As uprisings rocked the Arab world in the first quarter of 2011, Joseph Quinlan, managing director and chief market strategist at U.S. Trust, a unit of Bank of America, spoke with writer Jaime Pessin about how the volatile political situation in the Middle East could affect the global economy.
1. How will the turmoil in the Middle East affect oil prices in the near future?
Oil is a political commodity that's concentrated in the developing countries. There's a lot of underlying demand coming out of the emerging markets, as they drive more cars, work in air-conditioned offices and eat more protein. The volatility around the supply will always push prices higher. Even before (the uprisings) in the Middle East, we were looking for oil to be about $100 per barrel this year-that was the low end of our estimate-just because of the underlying demand.
2. Oil prices jumped quickly in early 2011. What are the implications of that speedy price hike?
It's the speed that catches people by surprise. It quickly filters into less disposable income for U.S. consumers at the gas pump. It's one thing for oil prices to rise dramatically, but the question is how long do they stay at these lofty levels? It was somewhat of a price shock, but $100 oil is something the consumer can adjust to.
3. How will rising oil prices affect the rebounding economy?
Employment numbers are improving, corporations are putting more money to work with hiring and investing and exports are relatively strong for the U.S. This is happening against the backdrop of an economy that's accelerating. When you have price [hikes] in a decelerating economy, the downside can be greater.
Prior to the oil price hike, there was too much complacency and no fear. Now there's less complacency and more fear, and I like that: I think that's good for the markets. People are going to put money to work in products and companies and sectors they know and believe in: energy, information technology and the industrials.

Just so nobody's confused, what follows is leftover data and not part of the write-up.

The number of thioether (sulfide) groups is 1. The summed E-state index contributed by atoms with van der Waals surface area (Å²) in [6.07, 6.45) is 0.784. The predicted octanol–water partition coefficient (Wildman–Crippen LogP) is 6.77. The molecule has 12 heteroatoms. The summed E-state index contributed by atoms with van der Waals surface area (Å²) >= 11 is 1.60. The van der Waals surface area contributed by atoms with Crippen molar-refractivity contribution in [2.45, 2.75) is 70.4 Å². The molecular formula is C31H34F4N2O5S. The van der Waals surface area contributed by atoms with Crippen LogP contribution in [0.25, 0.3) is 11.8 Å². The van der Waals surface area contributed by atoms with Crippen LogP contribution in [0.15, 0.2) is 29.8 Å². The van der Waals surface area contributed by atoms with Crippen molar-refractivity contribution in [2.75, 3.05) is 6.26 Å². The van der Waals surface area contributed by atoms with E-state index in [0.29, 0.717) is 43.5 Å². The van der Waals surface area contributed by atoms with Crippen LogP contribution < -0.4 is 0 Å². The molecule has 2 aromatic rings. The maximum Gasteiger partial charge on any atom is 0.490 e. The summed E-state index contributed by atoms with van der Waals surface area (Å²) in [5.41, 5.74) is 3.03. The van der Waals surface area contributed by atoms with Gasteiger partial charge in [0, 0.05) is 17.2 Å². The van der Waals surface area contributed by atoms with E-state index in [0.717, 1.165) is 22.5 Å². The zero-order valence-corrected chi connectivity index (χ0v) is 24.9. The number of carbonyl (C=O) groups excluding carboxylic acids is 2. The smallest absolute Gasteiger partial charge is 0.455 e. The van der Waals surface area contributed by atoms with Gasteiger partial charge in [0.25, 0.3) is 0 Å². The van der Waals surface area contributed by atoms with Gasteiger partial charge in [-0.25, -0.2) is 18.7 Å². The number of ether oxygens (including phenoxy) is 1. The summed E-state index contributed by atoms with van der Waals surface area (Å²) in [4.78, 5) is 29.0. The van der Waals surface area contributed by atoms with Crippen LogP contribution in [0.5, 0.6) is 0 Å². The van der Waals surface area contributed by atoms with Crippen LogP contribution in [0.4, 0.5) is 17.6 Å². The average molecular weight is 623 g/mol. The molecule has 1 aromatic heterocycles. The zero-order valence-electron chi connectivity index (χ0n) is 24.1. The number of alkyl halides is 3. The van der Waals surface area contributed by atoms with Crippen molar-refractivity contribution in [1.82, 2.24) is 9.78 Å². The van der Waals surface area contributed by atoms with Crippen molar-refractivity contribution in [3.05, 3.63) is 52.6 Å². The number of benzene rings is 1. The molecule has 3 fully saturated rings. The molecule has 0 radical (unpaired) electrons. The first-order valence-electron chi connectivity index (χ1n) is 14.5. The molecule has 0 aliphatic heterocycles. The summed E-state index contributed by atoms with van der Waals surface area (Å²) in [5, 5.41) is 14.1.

4. How should investors respond to the Middle East situation?
Despite all this talk about alternative energy, crude oil is still the lubricant of the global economy. Therefore, have some energy in your portfolio. Also, what's happening in the Middle East is very positive for globalization. The Arab world has never been part of globalization. Now you have more people demanding their rights and freedom. These are new consumers ready to join the global economy. It's going to be a sloppy transition, but the more these people participate in the economy-regionally and globally-that's a huge positive. We're overweight technology. This is a technology-led revolution. You've seen the spread of social mobility, social networking, led by U.S. companies: Google, Intel, Cisco, Facebook. That's a very powerful trend.
We still like the industrials. Saudi Arabia for instance, just anted up $36 billion to their populace for infrastructure spending, more schools, better health care and so forth. That spending will also help U.S. companies.
5. How is the political situation in the Middle East affecting China?
China is worried about the flowering of human expression and the protests. China, I think, will step on the accelerator to increase their spending on taking care of the average worker. The downside is they'll have less money to send to the U.S., because they'll consume more of their own savings at home. China is amongst the largest consumers of energy in the world, so I think it's going to galvanize China to push faster on the frontier of alternative energies. They're pioneers in this space and I think you're going to see more investment.
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